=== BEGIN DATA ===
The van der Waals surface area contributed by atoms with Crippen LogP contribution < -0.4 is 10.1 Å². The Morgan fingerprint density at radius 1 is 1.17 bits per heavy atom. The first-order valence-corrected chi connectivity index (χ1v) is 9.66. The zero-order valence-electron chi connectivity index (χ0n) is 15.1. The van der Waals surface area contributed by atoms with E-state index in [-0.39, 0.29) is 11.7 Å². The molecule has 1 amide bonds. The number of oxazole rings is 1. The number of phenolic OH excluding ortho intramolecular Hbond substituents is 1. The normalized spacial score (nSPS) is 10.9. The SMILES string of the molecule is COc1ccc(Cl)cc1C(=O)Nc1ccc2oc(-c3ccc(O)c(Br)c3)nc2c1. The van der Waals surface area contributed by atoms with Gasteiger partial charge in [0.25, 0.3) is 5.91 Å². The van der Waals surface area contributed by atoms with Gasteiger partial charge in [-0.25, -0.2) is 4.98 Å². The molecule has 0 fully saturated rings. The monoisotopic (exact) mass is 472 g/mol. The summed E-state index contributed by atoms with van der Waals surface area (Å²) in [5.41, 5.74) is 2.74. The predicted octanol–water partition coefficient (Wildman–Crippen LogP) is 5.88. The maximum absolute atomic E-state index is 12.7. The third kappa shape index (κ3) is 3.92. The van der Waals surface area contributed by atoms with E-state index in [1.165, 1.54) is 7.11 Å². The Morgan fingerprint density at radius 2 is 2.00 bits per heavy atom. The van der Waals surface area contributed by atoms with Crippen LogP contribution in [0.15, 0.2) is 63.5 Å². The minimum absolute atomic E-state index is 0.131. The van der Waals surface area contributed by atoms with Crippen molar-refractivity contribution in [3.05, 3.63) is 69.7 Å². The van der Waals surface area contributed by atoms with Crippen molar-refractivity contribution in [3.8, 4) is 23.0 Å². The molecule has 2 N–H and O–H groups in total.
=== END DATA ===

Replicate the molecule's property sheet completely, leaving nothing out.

The van der Waals surface area contributed by atoms with Crippen LogP contribution < -0.4 is 10.1 Å². The Morgan fingerprint density at radius 1 is 1.17 bits per heavy atom. The first-order valence-corrected chi connectivity index (χ1v) is 9.66. The zero-order valence-electron chi connectivity index (χ0n) is 15.1. The van der Waals surface area contributed by atoms with E-state index in [-0.39, 0.29) is 11.7 Å². The molecule has 1 amide bonds. The number of oxazole rings is 1. The number of phenolic OH excluding ortho intramolecular Hbond substituents is 1. The normalized spacial score (nSPS) is 10.9. The SMILES string of the molecule is COc1ccc(Cl)cc1C(=O)Nc1ccc2oc(-c3ccc(O)c(Br)c3)nc2c1. The van der Waals surface area contributed by atoms with Gasteiger partial charge in [0.25, 0.3) is 5.91 Å². The van der Waals surface area contributed by atoms with Gasteiger partial charge in [-0.25, -0.2) is 4.98 Å². The molecule has 0 fully saturated rings. The monoisotopic (exact) mass is 472 g/mol. The summed E-state index contributed by atoms with van der Waals surface area (Å²) in [5.41, 5.74) is 2.74. The predicted octanol–water partition coefficient (Wildman–Crippen LogP) is 5.88. The maximum absolute atomic E-state index is 12.7. The third kappa shape index (κ3) is 3.92. The van der Waals surface area contributed by atoms with E-state index in [1.165, 1.54) is 7.11 Å². The Morgan fingerprint density at radius 2 is 2.00 bits per heavy atom. The van der Waals surface area contributed by atoms with Crippen LogP contribution in [0.15, 0.2) is 63.5 Å². The minimum absolute atomic E-state index is 0.131. The van der Waals surface area contributed by atoms with Crippen molar-refractivity contribution in [3.05, 3.63) is 69.7 Å². The van der Waals surface area contributed by atoms with Crippen molar-refractivity contribution in [3.8, 4) is 23.0 Å². The molecule has 2 N–H and O–H groups in total.